Seniors Present Skilled Repertoire

At the Senior Concerto Concert this past Saturday, four talented soloists turned the Cochran Chapel into a moody and even mercurial musical summit.

Presenting varying styles and temperaments, Senior musicians interpreted the works of Camille Saint-Saëns, Edvard Grieg, Ralph Vaughan Williams and Édouard Lalo.

Accompanied by Christopher Walter, Instructor in Music, on piano, Marga Kempner ’12 led off the concert with her “Violin Concerto No. 3 in B minor, Op. 61” by Saint-Saëns.

The melodious piece lightened the heavy atmosphere of the dimly lit Cochran Chapel, and the audience applauded her performance with an enthusiastic response.

“I really liked all of the pieces,” said Bernadette Norman ’14, “but I especially enjoyed the violin concerto because of its high notes and its beautiful expression.”

Next off was David Ding ’12, whose performance of the “Piano Concerto in A minor, Op. 16” by Grieg, was sure to be fascinating from the outset. The piece featured two pianos, one graciously handled by Walter, and another by Ding that worked together to create a harmonious melody.

Ding said, “The dramatic and bombastic chords and lyrical melodies provide[d] nice contrast.”

“I had to listen to different recordings to hear how the music should sound like and how the different parts interact,” he continued.

The music itself was serene in parts but mostly cascading, especially near the end.

“I made a few mistakes,” said Ding, “But I believe that the passion and the vivacity of the music came across very well.”

Following Ding’s performance was Hannah Lee’s ’12 viola performance of Vaughan-Williams’ “Suite for Viola and Orchestra.”

Compared to Ding’s piece’s ending, Hannah Lee’s “Prelude” of the Suite sounded fragile and delicate. The “Ballad” that followed right after was pleasant and generous, and the momentum gained for Hannah Lee. She was warmed up, and the wonderful double stops thawed a rather stern atmosphere.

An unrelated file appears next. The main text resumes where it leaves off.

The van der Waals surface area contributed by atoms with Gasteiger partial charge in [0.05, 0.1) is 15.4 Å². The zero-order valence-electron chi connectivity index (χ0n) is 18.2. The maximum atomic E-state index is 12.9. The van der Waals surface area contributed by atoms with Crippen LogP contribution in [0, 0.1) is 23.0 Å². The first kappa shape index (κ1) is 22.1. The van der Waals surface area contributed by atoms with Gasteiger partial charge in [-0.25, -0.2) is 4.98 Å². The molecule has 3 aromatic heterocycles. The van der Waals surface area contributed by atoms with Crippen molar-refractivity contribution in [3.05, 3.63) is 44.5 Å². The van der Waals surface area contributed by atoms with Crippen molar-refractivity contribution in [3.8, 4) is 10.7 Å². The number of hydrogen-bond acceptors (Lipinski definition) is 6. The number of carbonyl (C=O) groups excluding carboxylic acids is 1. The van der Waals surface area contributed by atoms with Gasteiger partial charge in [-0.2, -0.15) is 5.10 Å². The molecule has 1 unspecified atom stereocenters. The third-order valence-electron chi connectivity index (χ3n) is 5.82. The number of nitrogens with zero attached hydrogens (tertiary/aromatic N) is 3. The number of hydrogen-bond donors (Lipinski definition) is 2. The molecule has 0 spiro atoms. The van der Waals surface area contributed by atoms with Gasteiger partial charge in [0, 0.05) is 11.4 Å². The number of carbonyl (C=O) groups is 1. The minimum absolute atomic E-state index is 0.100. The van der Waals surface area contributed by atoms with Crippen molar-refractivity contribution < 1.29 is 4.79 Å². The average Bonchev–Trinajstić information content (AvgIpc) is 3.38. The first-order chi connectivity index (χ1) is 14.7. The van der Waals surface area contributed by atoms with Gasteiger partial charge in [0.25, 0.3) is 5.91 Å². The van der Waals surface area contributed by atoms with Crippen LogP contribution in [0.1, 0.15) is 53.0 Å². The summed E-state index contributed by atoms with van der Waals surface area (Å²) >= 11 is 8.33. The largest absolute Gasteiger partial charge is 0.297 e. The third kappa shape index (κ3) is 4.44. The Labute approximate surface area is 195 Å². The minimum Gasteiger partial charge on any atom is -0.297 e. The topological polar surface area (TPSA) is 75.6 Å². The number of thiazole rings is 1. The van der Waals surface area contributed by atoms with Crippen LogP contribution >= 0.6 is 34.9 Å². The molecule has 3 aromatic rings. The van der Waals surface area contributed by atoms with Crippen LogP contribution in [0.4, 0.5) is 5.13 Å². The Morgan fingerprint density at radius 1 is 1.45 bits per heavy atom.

“[I am glad] no one was clapping in between movements because … if that happened that might have interrupted my flow and my zone,” said Hannah Lee.

Hannah Lee was confident performing the “Gallop” movement, which was chaotic, hurried and rowdy, all to wonderful and magnificent affect that left the audience floored.

Jina Lee ’12 played the cello for the final piece of the night, “Cello Concerto in D minor” by Lalo.

She attacked the strings with such vivacity that the whole body of the cello vibrated.

“I have to say my favorite performer was the cellist,” said Charlotte Aaron ’14, “She played with such emotion, and her heart was totally in the music.”

Jina Lee played with her ear and muscle memory, her body and no sheet music. The different expression on her face and the different ways her arms struck the strings were as evocative as the music itself.

At the Senior Concerto, all four Seniors made the same statement that more people should be exposed to classical music.

Ding said, “Classical music is interesting, expressive and exciting, and if people want to be excited, moved and interested by music, they should listen more.”